Iran will maintain its right to produce nuclear fuel, the country's President Mahmoud Ahmadinejad insisted, the day after the UN Security Council gave the Islamic Republic an Aug. 31 deadline to stop uranium enrichment.
Iranians consider "fuel production" and the "peaceful use of nuclear energy as a legitimate right," Ahmadinejad said in a speech today to supporters televised live from the northeastern town of Bojnord, in North Khorasan province.
"Iranians today possess the nuclear know-how," Ahmadinejad said in his address. "If some believe they can use the language of force and threats they are badly mistaken, and if they don't realize it now they will when their head hits a stone. They are facing a knowledgeable and proud people."
The Security Council yesterday voted 14-1 to give Iran until Aug. 31 to accept a multinational incentives package aimed at suspending its nuclear program, or face the threat of economic sanctions. The resolution expressed "serious concern" about Iran's failure to halt the enrichment of uranium in the face of International Atomic Energy Agency demands. Qatar, the only Muslim nation on the council, voted against.
The Security Council resolution raised the nuclear dispute to a new level because it makes Iran's compliance mandatory. The U.S. and some European allies suspect Iran wants to develop nuclear weapons.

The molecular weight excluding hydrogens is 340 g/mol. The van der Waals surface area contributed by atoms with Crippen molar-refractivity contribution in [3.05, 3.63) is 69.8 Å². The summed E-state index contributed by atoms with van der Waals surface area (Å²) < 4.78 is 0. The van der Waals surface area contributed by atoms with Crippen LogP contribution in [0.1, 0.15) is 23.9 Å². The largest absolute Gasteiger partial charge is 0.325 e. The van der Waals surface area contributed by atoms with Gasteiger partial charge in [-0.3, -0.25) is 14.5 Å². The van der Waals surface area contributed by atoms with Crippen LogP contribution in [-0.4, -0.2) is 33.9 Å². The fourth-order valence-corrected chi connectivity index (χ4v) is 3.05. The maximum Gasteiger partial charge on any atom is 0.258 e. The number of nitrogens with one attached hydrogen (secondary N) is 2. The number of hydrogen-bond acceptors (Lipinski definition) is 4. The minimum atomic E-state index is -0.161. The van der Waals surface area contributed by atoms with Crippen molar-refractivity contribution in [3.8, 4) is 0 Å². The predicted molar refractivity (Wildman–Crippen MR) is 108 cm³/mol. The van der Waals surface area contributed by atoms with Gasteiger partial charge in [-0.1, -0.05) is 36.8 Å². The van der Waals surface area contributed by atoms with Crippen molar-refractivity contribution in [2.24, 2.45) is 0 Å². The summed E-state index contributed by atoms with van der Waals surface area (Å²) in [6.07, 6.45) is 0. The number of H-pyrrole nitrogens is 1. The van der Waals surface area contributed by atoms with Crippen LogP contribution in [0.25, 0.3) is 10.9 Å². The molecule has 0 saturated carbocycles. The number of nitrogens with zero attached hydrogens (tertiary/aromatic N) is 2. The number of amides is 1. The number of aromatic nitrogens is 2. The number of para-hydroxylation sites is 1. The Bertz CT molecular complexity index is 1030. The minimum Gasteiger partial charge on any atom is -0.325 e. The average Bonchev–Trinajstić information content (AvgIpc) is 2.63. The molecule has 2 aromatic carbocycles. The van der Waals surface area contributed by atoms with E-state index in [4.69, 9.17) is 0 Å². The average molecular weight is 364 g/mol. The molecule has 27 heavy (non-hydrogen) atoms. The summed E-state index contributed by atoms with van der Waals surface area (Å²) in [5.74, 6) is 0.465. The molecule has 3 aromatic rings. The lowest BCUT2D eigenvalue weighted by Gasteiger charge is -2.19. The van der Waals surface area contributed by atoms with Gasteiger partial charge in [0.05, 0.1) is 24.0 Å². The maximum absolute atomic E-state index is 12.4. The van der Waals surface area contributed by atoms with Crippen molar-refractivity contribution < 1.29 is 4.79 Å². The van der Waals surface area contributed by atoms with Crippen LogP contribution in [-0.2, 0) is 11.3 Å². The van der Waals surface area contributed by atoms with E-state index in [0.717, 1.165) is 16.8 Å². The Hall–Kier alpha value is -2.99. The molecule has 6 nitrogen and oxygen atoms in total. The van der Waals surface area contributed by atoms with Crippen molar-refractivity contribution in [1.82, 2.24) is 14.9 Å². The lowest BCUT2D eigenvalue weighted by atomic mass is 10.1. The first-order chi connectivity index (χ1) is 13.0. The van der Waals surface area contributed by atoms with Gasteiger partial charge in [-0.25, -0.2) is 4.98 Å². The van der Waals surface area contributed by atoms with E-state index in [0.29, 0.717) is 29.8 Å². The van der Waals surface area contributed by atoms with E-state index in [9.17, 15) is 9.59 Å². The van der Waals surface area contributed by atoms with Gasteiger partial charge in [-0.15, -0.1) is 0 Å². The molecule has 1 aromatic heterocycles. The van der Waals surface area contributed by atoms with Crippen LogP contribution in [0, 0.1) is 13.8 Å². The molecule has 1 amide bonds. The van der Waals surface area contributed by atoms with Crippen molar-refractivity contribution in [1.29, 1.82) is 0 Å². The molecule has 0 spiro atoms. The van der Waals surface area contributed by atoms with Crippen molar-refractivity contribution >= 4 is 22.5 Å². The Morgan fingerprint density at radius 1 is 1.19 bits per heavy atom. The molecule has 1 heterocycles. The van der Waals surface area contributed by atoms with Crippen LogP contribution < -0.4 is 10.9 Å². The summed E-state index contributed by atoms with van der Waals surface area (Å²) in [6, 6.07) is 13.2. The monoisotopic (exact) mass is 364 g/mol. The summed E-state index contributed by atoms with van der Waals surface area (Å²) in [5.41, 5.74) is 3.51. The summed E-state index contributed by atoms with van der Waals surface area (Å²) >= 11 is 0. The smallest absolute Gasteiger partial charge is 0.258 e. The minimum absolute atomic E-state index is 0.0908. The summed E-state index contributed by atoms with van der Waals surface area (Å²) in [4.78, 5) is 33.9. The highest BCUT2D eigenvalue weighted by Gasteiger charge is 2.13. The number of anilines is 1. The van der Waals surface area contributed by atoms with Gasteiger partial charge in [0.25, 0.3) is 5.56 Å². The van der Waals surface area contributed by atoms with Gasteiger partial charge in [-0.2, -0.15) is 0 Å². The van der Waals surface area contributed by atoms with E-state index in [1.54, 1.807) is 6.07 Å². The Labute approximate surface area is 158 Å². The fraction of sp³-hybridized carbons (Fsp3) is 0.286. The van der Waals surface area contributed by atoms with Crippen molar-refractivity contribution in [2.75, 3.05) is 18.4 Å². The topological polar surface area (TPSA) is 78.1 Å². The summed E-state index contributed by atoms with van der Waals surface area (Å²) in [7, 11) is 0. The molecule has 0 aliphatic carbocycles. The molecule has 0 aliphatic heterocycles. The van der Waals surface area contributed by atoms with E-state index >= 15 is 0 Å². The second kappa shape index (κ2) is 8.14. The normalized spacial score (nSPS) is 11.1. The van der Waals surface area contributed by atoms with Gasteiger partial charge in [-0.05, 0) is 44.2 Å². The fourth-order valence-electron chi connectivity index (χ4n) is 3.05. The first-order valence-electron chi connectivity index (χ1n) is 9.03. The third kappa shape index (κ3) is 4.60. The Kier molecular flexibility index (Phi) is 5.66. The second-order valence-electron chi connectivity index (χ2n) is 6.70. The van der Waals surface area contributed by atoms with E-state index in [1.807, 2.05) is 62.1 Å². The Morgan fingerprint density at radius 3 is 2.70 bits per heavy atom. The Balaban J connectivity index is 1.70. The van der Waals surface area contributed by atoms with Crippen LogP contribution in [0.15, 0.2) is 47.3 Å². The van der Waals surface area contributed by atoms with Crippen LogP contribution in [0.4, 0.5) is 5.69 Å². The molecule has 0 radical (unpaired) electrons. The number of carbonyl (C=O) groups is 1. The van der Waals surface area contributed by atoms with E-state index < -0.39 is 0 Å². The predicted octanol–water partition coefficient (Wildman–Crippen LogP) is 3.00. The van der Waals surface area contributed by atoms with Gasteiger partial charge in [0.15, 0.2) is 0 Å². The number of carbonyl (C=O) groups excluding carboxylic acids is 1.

The U.S.-backed package of incentives drafted by the European Union, which includes the lifting of some U.S. sanctions as well as access to light-water nuclear reactors, was formally presented to Iran on June 6 by the Security Council's five permanent members—the U.S., U.K., France, Russia and China—plus Germany.
Iran would also receive airplane parts and World Trade Organization membership under the proposal.
Iran, holder of the world's second-largest reserves of oil and natural gas, says the enriched uranium is needed for a power plant, as allowed under the Non-Proliferation Treaty.
To contact the reporter on this story: Ladane Nasseri in Tehran at (98) (21) 2281 9322 or lnasseribloomberg.net.
To contact the editor responsible for this story: Peter Torday at (44) (20) 7330 7539 or ptordaybloomberg.net.